Bayelsa’s Educational Renaissance | Independent Newspapers Nigeria

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Governor Henry Seriake Dickson came into power in 2012 with all the accoutrements of a ruthless general going into battle with a gush of accumulated energy to clinch victory. His government came to retrieve, rescue and restore all that was taken away from Bayelsans since creation day in 1996. So the Restoration Programme is the product of a very visionary idealism which has so far recorded high grade successes.

The governor immediately on resumption in 2012 declared a state of emergency in the education sector and followed it up much later with legal bite by signing the education bill into law in Feb. 2018. The law makes it compulsory for every Bayelsan child of school age to have access to compulsory primary and secondary education in the state.

The Dickson administration has jettisoned the antiquated monofactoral alibi of poverty as justification for illiteracy in the Ijaw nation. In all the affected clans of Governor Dicksons free education policy, there is no justifiable apology for any Ijaw child of school age to be out of school even for the minutest reason.

Gov. Dickson truly understood the positive and triple-down effects of qualitative education as enunciated by former President John Fitzerald Kennedy of America who said “our progress as a nation can be no swifter than our progress in education”.

The education sector in Bayelsa State experienced an accelerated liberalisation and democratisation rarely seen in present day Nigeria on Governor Dickson’s coming to power. It would not be inappropriate here to compare Gov. Dickson’s unstoppable fervor for education to the legendary Chief Obafemi Awolowo’s days of the 1950s. Chief Obafemi Awolowo introduced free and compulsory state-run primary school education in 1955 in the entire Western Region comprising the present Southwestern, Edo and Delta states. Chief Obafemi Awolowo was a bookworm, a workaholic and a visionary avatar who read copiously and worked so hard to achieve so many FIRSTS in Africa and was a democratic pride and model not only to his Southwest but also throughout Nigeria and the world.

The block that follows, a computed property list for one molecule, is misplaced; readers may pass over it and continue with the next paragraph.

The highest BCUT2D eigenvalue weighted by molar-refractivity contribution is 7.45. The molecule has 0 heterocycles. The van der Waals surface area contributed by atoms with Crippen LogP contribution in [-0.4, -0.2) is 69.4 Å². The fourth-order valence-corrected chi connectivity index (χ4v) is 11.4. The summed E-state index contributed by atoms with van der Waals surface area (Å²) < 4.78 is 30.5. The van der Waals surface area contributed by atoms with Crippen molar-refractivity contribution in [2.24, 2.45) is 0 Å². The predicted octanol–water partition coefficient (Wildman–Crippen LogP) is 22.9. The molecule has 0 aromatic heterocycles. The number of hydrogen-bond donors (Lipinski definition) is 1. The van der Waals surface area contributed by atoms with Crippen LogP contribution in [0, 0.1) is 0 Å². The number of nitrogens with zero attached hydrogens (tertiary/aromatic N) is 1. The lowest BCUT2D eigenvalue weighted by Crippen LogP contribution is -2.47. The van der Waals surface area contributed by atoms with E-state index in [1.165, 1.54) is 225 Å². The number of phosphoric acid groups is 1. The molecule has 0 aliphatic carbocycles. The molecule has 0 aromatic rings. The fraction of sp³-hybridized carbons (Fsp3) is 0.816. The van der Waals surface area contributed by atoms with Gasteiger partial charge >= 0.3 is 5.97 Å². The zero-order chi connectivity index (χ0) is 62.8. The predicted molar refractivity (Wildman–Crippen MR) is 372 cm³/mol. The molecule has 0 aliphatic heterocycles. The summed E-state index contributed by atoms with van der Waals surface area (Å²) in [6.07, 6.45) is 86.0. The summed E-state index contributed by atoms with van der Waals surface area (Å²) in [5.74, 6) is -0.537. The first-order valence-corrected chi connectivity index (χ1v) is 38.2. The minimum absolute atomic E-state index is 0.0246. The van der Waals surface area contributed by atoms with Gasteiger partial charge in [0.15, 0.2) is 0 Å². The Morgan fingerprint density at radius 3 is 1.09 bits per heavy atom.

The logistic challenges of free education for the Western Region then were so daunting and seemingly insurmountable but the young premier of Western region drew sustaining inspiration and strength from Plato’s compact and comprehensive state directed scheme of compulsory education for Athenian citizens 17 centuries ago. Chief Obafemi Awolowo sent ministry officials into all the hamlets and villages in the expansive western region to recruit pupils for his highly criticised but highly successful pet dream. If Awolowo’s recruitment team could reach a small community like Gbenewei in 1955, then all nooks and crannies were covered in the whole of Western Region.

Just like Chief Obafemi Awolowo, Gov. Henry Seriake Dickson intends to leave a legacy of compact and comprehensive state-run qualitative education that is self-generative with a capacity to sustain and to recreate itself for generations yet unborn and for eternity.

The educational revolution in Bayelsa state has made it a destination for seekers of qualitative education from all over Nigeria especially the Niger Delta states. The Education Dev. Trust Fund is the engine room and power base of Gov. Dickson’s revolution in education. Thousands of poor Bayelsan students have benefitted from the free and compulsory education programme which includes free boarding, feeding, books, clothing, computers and tuition. No state in Nigeria’s educational history has ventured into such a logistically cumbersome terrain in the educational sector. This surgical operation to revive Bayelsa’s comatose and moribund educational institutions is the driving force for Gov. Dicksons educational machinery.

Bayelsa’s educational investments are gargantuan and colossal both in short and long term financing. These include 600 primary schools built with staff quarters facilities, model colleges in all the local government areas of the state with facilities for a minimum admission of about 1000 students each.